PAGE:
Historiated letter "O" illustration photograph   Save
Historiated letter
Description: This historiated initial "O" was designed by William Joseph "Dard" Hunter for an edition of Washington Irving's "Rip Van Winkle" (East Aurora, New York: The Roycroft Shop, 1905, p. 23). A historiated initial is an enlarged initial letter containing a painting relating to the text. William Joseph “Dard” Hunter (1883-1966) was born in Steubenville, Ohio, where his father ran a newspaper business. At an early age the young Dard (a family nickname) learned about automatic typesetting machines at his father's business and about the mechanics of the modern paper mill across the street from his home. The elder Hunter, who was an advocate of hand crafts, was an amateur woodcarver, and for a few years he ran a pottery business with two partners. In 1900 the family moved to Chillicothe, Ohio, to run another newspaper business. Dard was its staff artist. Four years later Dard moved to East Aurora, New York, to join the Roycrofters, a community of craft workers and artists founded in 1885 by Elbert Hubbard. The Roycrofters were a branch of the Arts and Crafts Movement in the United States. Hunter created designs for books, leather, glass, and metal, and he also tried his hand at pottery, jewelry, and furniture. He founded a correspondence school, the Dard Hunter School of Handicrafts. In 1910 he moved to Vienna, where he took courses in lithography, book decoration, and letter design. Afterward he settled in London, where he developed a fascination for papermaking. In 1912 Hunter and his wife, Edith, moved to Marlborough, New York, where he designed and built a water-powered paper mill and designed a distinctive typeface that bears his same. In 1919 Hunter and his family returned to Chillicothe, where he worked and lived for the rest of this life. He founded Mountain House Press, a letterpress printing studio where he wrote and published 20 books on papermaking. View on Ohio Memory.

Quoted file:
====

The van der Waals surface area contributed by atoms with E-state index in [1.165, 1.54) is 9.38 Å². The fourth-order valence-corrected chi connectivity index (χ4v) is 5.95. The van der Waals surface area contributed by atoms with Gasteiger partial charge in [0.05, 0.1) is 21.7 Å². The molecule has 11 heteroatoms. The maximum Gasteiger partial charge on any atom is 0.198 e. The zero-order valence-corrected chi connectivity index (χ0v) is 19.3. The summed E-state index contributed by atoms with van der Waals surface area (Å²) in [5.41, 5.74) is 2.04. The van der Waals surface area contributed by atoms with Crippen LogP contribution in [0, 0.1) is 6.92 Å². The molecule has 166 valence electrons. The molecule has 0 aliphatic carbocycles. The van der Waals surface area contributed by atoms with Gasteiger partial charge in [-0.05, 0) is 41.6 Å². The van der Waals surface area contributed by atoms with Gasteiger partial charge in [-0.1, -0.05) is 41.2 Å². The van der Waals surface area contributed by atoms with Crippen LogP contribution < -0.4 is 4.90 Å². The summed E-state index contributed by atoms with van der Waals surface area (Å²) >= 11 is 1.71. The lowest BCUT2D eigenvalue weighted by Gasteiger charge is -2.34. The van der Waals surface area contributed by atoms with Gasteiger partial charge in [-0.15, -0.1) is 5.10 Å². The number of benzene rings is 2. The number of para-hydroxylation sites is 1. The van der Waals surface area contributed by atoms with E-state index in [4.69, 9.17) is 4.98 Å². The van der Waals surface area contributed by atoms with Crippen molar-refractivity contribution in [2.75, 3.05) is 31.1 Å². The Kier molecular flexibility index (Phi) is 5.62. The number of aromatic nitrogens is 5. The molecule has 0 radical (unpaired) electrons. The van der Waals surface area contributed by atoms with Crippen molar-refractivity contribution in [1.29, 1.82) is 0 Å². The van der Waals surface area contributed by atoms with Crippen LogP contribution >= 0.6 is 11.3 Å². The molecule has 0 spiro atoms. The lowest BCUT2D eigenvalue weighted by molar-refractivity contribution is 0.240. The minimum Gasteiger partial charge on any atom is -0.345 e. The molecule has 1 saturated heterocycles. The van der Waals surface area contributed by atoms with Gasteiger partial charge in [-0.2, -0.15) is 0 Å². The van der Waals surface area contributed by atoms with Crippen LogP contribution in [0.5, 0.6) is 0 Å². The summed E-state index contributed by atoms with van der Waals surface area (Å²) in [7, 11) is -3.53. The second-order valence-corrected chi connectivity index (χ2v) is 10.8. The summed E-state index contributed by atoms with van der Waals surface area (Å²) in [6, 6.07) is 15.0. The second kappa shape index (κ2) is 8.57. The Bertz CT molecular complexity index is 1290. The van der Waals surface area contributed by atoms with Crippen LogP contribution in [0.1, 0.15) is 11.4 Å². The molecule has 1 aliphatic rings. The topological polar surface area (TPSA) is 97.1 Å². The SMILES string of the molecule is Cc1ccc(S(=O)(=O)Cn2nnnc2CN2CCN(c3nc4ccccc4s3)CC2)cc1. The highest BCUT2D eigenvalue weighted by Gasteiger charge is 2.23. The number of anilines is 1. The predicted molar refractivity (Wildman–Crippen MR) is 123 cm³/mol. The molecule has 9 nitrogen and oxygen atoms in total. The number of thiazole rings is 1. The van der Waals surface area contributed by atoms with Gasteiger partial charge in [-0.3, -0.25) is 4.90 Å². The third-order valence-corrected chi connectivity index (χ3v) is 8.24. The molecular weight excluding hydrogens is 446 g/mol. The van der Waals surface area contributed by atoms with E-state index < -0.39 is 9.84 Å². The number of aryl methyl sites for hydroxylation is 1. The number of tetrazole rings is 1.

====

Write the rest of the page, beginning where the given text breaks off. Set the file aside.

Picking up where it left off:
Image ID: AL05957
Subjects: Hunter, William Joseph, 1883-1966; Roycroft Shop; Mountain House Press; Arts and crafts movement; Cultural Ohio--Art and Artists; Literary Ohio
Places: East Aurora (New York); Erie County (New York)